OBJECTIVE. Our aim was to test the feasibility of a hands-free approach to MRI that allows the interventionalist to track an angiographic catheter in real time throughout the procedure and to automatically change imaging parameters by catheter manipulation. MATERIALS AND METHODS. A tracking method that is based on an active device localization was implemented on a 1.5-T MRI scanner. The system determines the current position and orientation of a catheter in 3D space in an endless feedback loop. Automatic scanning planeadjustment procedures written in the software of the MRI system ensure image acquisition at the location of the catheter tip. The system calculates the device velocity to automatically adjust parameters such as field of view (FOV) and resolution. To evaluate the feasibility and performance in vivo and ex vivo, we performed experiments in two vessel phantoms and on six pigs. RESULTS. The system collected the tracking data within 40 msec; an additional 10-20 msec was then required to perform the localization and velocity calculations and to update the image parameters. The system could localize a motionless catheter in the aorta in 100% and a moving catheter in 98% of measured attempts. The system responded in real time to changes in device velocity by dynamically adjusting spatial resolution and FOV in both phantom and porcine trials. Using this technique, we successfully catheterized the renal artery in two pigs. CONCLUSION. Active tracking, combined with automatic scanning plane and imaging parameter adjustment, provides an intuitive MRI scanner interface for the guidance of the vascular procedure.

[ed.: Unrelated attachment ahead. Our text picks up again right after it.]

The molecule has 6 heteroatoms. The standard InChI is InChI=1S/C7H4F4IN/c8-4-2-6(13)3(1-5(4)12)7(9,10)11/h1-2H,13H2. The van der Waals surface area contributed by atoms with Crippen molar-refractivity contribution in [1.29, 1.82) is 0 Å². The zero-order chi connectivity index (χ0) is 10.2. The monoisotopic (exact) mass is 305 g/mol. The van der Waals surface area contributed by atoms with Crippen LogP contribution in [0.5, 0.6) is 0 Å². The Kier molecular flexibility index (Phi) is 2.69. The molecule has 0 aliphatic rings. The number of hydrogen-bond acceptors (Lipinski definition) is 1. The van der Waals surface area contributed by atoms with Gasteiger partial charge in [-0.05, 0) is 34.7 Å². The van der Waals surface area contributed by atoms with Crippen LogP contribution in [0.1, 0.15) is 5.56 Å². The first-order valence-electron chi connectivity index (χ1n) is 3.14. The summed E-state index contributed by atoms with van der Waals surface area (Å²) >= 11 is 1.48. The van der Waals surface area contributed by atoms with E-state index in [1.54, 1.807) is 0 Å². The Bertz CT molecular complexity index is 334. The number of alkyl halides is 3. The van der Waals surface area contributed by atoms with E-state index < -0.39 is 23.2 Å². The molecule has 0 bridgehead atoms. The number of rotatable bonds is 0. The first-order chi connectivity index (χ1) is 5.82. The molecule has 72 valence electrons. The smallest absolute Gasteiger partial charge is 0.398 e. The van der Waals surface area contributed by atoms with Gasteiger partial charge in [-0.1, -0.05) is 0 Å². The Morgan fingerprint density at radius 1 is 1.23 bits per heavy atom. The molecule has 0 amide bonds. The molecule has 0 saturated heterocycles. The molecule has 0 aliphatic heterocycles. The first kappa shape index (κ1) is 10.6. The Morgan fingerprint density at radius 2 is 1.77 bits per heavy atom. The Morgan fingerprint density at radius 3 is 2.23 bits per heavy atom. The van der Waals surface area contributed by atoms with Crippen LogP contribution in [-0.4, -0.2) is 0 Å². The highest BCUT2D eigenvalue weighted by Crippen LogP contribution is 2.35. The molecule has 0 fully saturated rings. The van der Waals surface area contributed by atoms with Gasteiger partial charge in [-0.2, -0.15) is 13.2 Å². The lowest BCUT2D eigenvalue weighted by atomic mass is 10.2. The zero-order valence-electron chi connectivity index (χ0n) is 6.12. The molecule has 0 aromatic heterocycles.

ASJC Scopus subject areas
- Radiology Nuclear Medicine and imaging